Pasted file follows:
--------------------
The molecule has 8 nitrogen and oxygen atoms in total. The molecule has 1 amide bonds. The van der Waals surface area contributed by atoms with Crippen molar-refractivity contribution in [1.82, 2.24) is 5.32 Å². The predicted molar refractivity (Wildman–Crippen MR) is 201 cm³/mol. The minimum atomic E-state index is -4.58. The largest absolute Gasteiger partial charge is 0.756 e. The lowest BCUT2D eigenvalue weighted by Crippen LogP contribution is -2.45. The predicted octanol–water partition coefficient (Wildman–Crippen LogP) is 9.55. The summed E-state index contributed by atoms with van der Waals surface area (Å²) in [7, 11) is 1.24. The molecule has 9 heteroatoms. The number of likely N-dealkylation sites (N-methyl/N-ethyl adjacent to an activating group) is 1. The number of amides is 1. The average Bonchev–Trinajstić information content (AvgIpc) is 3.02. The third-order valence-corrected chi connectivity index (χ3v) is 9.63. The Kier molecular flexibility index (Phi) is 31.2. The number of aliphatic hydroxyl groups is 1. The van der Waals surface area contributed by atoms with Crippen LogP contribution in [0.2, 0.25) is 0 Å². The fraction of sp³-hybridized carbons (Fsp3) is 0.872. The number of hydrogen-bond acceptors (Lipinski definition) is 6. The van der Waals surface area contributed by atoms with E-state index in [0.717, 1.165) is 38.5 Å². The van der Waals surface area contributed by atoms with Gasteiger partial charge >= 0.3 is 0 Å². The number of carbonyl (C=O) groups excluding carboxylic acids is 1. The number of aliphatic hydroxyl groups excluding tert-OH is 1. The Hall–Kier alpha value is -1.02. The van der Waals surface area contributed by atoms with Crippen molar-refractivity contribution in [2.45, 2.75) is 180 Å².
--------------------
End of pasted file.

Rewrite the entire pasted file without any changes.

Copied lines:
The molecule has 8 nitrogen and oxygen atoms in total. The molecule has 1 amide bonds. The van der Waals surface area contributed by atoms with Crippen molar-refractivity contribution in [1.82, 2.24) is 5.32 Å². The predicted molar refractivity (Wildman–Crippen MR) is 201 cm³/mol. The minimum atomic E-state index is -4.58. The largest absolute Gasteiger partial charge is 0.756 e. The lowest BCUT2D eigenvalue weighted by Crippen LogP contribution is -2.45. The predicted octanol–water partition coefficient (Wildman–Crippen LogP) is 9.55. The summed E-state index contributed by atoms with van der Waals surface area (Å²) in [7, 11) is 1.24. The molecule has 9 heteroatoms. The number of likely N-dealkylation sites (N-methyl/N-ethyl adjacent to an activating group) is 1. The number of amides is 1. The average Bonchev–Trinajstić information content (AvgIpc) is 3.02. The third-order valence-corrected chi connectivity index (χ3v) is 9.63. The Kier molecular flexibility index (Phi) is 31.2. The number of aliphatic hydroxyl groups is 1. The van der Waals surface area contributed by atoms with Crippen LogP contribution in [0.2, 0.25) is 0 Å². The fraction of sp³-hybridized carbons (Fsp3) is 0.872. The number of hydrogen-bond acceptors (Lipinski definition) is 6. The van der Waals surface area contributed by atoms with E-state index in [0.717, 1.165) is 38.5 Å². The van der Waals surface area contributed by atoms with Gasteiger partial charge >= 0.3 is 0 Å². The number of carbonyl (C=O) groups excluding carboxylic acids is 1. The number of aliphatic hydroxyl groups excluding tert-OH is 1. The Hall–Kier alpha value is -1.02. The van der Waals surface area contributed by atoms with Crippen molar-refractivity contribution in [2.45, 2.75) is 180 Å².